Wednesday, September 22, 2010

Inklings: Fall Reading Highlights

Welcome back, Scots!
We are off and running with a great year ahead of us. Don’t you love September? Everyone’s energy is up; people are catching up with friends and teachers, new friends are forming connections, 9th graders are making new friends and learning the ropes of high school, and everything just seems so full of good possibilities!

The library has been checking books out like mad. Suzanne Collins’ Mockingjay was released the week before school and all of our copies are out (along with the first 2 books of the series.) But if you’re anxious to read any of these books, stop by the circulation desk and get your name on the reserve list.

But there are other great titles for you to consider. Take a look at our virtual bookshelf on this page – over on the right, underneath the database list. Rest your cursor on the cover image and a brief summary will pop-up to give you an idea of the book’s content or storyline.

I really liked Shiver by Maggie Stiefvater and she also has written Linger which we just got in. Try Malcolm Gladwell’s Outliers if you’re more of a non-fiction person; his books are thought-provoking and often surprising. With the release of the new Julia Roberts' movie of the same name, you might try reading Elizabeth Gilbert's Eat, Pray, Love; movies can be great but the book is always better!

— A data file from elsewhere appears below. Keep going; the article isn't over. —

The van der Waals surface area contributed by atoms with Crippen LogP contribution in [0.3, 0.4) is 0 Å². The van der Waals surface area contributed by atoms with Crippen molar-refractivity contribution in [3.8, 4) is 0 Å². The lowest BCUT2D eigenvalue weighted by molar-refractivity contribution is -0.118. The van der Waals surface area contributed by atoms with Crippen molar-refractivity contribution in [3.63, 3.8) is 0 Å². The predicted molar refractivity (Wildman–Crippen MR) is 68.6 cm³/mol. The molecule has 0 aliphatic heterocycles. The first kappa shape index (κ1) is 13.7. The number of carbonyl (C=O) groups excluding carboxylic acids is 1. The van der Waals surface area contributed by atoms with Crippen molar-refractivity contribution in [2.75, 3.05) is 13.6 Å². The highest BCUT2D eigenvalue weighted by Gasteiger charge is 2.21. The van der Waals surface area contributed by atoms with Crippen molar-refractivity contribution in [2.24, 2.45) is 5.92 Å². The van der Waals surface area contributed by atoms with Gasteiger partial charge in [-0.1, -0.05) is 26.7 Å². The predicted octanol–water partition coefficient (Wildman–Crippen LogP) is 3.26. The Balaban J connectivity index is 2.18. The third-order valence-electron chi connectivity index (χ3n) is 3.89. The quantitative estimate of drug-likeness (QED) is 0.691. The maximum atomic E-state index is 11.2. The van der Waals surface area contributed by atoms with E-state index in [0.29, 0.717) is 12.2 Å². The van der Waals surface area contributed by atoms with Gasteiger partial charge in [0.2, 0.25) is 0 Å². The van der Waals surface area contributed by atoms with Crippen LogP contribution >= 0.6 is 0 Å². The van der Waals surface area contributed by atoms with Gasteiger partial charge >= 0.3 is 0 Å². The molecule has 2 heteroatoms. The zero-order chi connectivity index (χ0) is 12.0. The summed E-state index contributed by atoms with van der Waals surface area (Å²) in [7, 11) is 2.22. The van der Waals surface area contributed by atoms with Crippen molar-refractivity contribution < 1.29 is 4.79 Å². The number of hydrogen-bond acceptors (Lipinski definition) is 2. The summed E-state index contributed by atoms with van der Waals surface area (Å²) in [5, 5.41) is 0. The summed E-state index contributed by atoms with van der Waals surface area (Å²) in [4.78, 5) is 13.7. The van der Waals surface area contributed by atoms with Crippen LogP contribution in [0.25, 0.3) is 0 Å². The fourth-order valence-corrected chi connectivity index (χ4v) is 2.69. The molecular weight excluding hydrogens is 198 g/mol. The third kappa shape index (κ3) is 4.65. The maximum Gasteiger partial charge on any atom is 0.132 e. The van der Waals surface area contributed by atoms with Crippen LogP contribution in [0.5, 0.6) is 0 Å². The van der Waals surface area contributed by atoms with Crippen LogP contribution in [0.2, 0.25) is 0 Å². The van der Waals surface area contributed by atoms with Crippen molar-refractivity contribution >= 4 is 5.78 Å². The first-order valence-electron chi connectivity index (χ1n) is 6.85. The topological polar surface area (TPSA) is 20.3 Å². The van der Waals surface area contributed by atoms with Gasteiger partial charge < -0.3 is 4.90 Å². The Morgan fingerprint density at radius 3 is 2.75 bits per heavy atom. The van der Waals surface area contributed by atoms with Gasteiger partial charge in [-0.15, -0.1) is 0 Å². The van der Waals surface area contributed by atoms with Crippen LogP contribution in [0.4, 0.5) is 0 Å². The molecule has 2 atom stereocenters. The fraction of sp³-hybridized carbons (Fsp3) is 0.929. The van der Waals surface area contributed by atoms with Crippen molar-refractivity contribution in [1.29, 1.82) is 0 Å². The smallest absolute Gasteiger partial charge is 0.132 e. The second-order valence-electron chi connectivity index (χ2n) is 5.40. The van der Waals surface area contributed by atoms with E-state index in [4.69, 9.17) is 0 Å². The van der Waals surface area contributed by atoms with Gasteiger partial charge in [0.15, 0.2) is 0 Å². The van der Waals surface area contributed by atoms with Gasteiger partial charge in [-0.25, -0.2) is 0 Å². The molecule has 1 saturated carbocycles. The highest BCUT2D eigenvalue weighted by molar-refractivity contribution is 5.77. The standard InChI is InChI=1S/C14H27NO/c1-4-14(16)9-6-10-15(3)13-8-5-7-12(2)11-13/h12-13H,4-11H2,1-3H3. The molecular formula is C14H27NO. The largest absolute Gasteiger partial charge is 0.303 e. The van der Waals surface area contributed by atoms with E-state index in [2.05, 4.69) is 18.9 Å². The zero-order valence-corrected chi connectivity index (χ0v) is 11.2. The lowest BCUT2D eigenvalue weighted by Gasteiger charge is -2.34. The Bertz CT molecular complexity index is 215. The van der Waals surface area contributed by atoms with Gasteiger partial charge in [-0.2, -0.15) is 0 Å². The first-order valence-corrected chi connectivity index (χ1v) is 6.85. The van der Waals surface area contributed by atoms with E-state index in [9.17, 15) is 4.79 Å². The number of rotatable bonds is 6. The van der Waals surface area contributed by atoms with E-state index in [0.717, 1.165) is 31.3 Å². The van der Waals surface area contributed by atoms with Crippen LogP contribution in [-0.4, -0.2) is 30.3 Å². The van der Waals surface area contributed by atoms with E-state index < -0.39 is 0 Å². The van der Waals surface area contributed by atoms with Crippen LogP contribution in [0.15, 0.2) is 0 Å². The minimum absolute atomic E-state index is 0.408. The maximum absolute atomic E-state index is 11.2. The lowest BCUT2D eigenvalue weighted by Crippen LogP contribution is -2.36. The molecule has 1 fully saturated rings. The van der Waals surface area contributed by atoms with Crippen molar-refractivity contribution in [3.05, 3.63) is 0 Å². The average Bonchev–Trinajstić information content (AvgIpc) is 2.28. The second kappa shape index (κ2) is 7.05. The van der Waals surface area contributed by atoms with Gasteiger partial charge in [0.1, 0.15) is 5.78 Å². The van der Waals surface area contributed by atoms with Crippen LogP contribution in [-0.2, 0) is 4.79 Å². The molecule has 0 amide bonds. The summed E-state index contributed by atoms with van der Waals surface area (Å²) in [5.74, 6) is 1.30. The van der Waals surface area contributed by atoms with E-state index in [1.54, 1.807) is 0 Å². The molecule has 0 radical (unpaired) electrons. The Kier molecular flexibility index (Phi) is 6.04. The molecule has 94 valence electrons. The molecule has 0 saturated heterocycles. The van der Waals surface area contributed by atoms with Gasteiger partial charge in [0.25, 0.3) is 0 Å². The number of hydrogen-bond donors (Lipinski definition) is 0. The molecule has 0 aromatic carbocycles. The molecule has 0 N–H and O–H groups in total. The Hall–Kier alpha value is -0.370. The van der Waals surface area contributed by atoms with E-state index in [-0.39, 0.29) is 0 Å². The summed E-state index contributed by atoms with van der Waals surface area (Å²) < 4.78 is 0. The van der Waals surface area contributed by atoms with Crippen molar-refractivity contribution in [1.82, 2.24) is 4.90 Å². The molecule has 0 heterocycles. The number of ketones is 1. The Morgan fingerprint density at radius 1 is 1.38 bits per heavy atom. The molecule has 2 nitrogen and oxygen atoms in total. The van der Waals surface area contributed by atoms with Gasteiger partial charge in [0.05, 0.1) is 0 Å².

The Evergreen Award nominees are all in. (Well, with the exception of The Hunger Games but see the reserve list comment above.) There are 10 titles to choose from, all very different and all good reads. I just finished Knucklehead by Jon Scieszka – he is hilarious and uber-imaginative.

Popular authors around here are: Jodi Piccoult, Nicholas Sparks, Neil Shusterman, Walter Dean Myers, Chris Crutcher, Anna Godberson, and Sarah Dessen, just to name a few.

I hope you’ll read at least one book this year that stays with you, something that makes you smile or sigh or shiver just a bit. Reading not only provides an escape from our real lives but it introduces us to other lives, other ideas that make us a bit wiser, more compassionate, and empathetic. Read On…..

Choose to be happy!

Monday, June 28, 2010

Decade Lip Dub

Don't blink and you will see the library staff as Rosie the Riveter(s) & The Andrew Sisters in Shorecrest's Decade Lip Dub:
While you watch the video you will see boxes show up over different faces and if you move the mouse over the box you will be able to see the character name. It's a pretty cool way to see how many different students (and staff) dressed up as different Pop Culture Characters.

Friday, May 21, 2010

Reader of the Week: Ms. Croffut

I love to read historical fiction, fiction, non-fiction, biographies, satire, you name it. I love to read. Unfortunately, I cannot find enough time in a day to do all the reading I would like to, but summertime is just around the corner, and I will be up on my deck reading. I will travel to many new worlds during those moments. I will be introduced to new ways of thinking. I will laugh out loud, cry, smile, have "ah ha moments", and I will reflect. And when I run out of recommended books, I will call on my friend Kate Pankiewicz, librarian extraordinaire, and she will always have a title for me. (And she will for you, too, Shorecrest students and staff!)

I have always loved books. My parents and grandparents loved books, and I was read to from a very early age. My favorite high school English teacher had a big influence on me as well. She had us reading Shirley Jackson's, The Lottery and of course, Lord of the Flies (by William Golding), both rather depressing in my opinion, but a bit more thought provoking than “Archie” comic books.